“Whitman’s central image, the leaves of grass, a form of life that perishes but rises again and again out of its own decay” (231).
–Lewis Hyde, The Gift
“Anything I have I bestow.”
–Walt Whitman, Song of Myself
There is a hardness as well as a softness to the philosophical life. Like leaves of grass, your former life has perished; like leaves of grass, a new life is emerging. Your pain is the pain of transformation; your endurance is the endurance of ages; your patience that of millenia; your life the life of lives.
In the academy, there is none of this: no hardness but also no softness. Nobody says “I don’t know” in connection with life, and nothing is really up for grabs. Uncertainty, if there is any, is all of an intellectualized sort. The scholar is “interested in” such and such, does “research on” so and so, is a “specialist in” the thus and so. His life is neat and tidy, or it is a mess. No matter.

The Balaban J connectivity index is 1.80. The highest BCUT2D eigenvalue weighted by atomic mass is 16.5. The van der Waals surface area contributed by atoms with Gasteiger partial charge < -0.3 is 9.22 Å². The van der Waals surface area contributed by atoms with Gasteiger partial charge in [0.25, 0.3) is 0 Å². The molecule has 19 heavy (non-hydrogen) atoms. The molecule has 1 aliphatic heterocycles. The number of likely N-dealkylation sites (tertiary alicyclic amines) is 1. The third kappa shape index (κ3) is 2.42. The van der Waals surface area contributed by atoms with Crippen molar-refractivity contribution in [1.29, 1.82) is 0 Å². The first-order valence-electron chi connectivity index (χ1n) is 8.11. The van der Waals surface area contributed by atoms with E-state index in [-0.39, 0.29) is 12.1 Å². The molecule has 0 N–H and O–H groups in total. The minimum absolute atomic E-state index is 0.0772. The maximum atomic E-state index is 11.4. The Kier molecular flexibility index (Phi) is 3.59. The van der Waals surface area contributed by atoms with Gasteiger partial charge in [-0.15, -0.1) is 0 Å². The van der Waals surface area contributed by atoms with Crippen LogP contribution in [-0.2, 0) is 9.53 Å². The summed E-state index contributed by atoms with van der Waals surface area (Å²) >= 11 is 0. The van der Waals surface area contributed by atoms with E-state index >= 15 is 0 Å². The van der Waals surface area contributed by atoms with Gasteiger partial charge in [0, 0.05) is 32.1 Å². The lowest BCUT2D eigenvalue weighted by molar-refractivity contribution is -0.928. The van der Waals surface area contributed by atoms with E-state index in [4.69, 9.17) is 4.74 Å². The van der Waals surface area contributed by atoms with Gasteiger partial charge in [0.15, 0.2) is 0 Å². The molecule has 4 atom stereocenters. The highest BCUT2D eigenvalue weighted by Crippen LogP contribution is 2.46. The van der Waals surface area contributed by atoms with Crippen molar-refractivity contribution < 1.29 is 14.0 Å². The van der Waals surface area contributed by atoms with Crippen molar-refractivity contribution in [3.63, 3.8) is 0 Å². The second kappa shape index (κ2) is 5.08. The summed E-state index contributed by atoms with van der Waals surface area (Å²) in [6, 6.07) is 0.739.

For you and me, my friend, the blood runs freely in our hearts, onto our tongues, over our lips, into our touch. This is the hardness. The hardness:
a willingness to challenge your life-beliefs; a granting of the falling off of life-beliefs; the perception of a way of life as it is falling off; a resistance to the siren-return; a persistence in the mood of unknowing; a true longing for a life lived otherwise.
The softness is a giving in splendor. The softness:
an opening onto a clearing; the love of fresh thises; the bounteous welcoming of the other; the trying-out of life-ideas; the holding-fast to the loveliness of transience; the beatific vision of a life in harmony.
Putting life in order properly means: getting the proper measure of hardness and softness.
Andrew Taggart, “Letter Writing as Spiritual Exercise,” Philosophical Practice, forthcoming November 2011.
Andrew Taggart, “Practicing Philosophy,” The Philosophers’ Magazine (TPM), forthcoming November 2011.